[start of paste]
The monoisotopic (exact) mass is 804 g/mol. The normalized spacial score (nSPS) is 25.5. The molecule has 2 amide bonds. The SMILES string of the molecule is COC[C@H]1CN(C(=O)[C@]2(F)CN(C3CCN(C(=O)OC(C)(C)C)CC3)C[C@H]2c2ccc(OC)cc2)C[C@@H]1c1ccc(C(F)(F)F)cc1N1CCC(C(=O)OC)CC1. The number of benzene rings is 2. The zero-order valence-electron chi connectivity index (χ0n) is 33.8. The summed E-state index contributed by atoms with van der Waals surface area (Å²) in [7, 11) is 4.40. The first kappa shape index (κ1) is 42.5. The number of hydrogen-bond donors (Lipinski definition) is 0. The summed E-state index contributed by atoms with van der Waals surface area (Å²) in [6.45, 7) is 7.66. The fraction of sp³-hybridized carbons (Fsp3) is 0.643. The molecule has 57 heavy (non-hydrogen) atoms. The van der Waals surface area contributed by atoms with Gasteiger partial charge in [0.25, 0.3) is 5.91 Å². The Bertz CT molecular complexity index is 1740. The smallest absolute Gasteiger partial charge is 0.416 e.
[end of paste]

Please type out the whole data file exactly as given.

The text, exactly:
The monoisotopic (exact) mass is 804 g/mol. The normalized spacial score (nSPS) is 25.5. The molecule has 2 amide bonds. The SMILES string of the molecule is COC[C@H]1CN(C(=O)[C@]2(F)CN(C3CCN(C(=O)OC(C)(C)C)CC3)C[C@H]2c2ccc(OC)cc2)C[C@@H]1c1ccc(C(F)(F)F)cc1N1CCC(C(=O)OC)CC1. The number of benzene rings is 2. The zero-order valence-electron chi connectivity index (χ0n) is 33.8. The summed E-state index contributed by atoms with van der Waals surface area (Å²) in [7, 11) is 4.40. The first kappa shape index (κ1) is 42.5. The number of hydrogen-bond donors (Lipinski definition) is 0. The summed E-state index contributed by atoms with van der Waals surface area (Å²) in [6.45, 7) is 7.66. The fraction of sp³-hybridized carbons (Fsp3) is 0.643. The molecule has 57 heavy (non-hydrogen) atoms. The van der Waals surface area contributed by atoms with Gasteiger partial charge in [0.25, 0.3) is 5.91 Å². The Bertz CT molecular complexity index is 1740. The smallest absolute Gasteiger partial charge is 0.416 e.